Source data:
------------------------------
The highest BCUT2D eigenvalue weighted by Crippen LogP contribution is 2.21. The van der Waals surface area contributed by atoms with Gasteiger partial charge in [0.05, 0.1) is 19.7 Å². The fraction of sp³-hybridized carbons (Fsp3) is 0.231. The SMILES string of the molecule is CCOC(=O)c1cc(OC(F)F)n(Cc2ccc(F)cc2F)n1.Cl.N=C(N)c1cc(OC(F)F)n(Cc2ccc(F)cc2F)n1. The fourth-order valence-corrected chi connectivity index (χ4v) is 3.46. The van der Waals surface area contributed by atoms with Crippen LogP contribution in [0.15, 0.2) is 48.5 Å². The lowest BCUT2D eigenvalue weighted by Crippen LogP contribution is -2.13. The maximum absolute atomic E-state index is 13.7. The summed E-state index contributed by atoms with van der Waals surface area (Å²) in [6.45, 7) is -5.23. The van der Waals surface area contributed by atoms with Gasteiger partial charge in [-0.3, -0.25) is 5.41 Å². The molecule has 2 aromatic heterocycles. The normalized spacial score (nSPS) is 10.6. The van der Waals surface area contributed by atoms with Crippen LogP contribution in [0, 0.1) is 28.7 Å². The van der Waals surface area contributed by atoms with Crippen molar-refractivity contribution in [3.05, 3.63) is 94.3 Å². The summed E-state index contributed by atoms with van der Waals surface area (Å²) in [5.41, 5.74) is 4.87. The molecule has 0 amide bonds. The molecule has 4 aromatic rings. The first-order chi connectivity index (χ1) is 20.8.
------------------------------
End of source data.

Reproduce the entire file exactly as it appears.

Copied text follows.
The highest BCUT2D eigenvalue weighted by Crippen LogP contribution is 2.21. The van der Waals surface area contributed by atoms with Gasteiger partial charge in [0.05, 0.1) is 19.7 Å². The fraction of sp³-hybridized carbons (Fsp3) is 0.231. The SMILES string of the molecule is CCOC(=O)c1cc(OC(F)F)n(Cc2ccc(F)cc2F)n1.Cl.N=C(N)c1cc(OC(F)F)n(Cc2ccc(F)cc2F)n1. The fourth-order valence-corrected chi connectivity index (χ4v) is 3.46. The van der Waals surface area contributed by atoms with Crippen LogP contribution in [0.15, 0.2) is 48.5 Å². The lowest BCUT2D eigenvalue weighted by Crippen LogP contribution is -2.13. The maximum absolute atomic E-state index is 13.7. The summed E-state index contributed by atoms with van der Waals surface area (Å²) in [6.45, 7) is -5.23. The van der Waals surface area contributed by atoms with Gasteiger partial charge in [-0.3, -0.25) is 5.41 Å². The molecule has 2 aromatic heterocycles. The normalized spacial score (nSPS) is 10.6. The van der Waals surface area contributed by atoms with Crippen LogP contribution in [0, 0.1) is 28.7 Å². The van der Waals surface area contributed by atoms with Crippen molar-refractivity contribution in [3.05, 3.63) is 94.3 Å². The summed E-state index contributed by atoms with van der Waals surface area (Å²) in [5.41, 5.74) is 4.87. The molecule has 0 amide bonds. The molecule has 4 aromatic rings. The first-order chi connectivity index (χ1) is 20.8.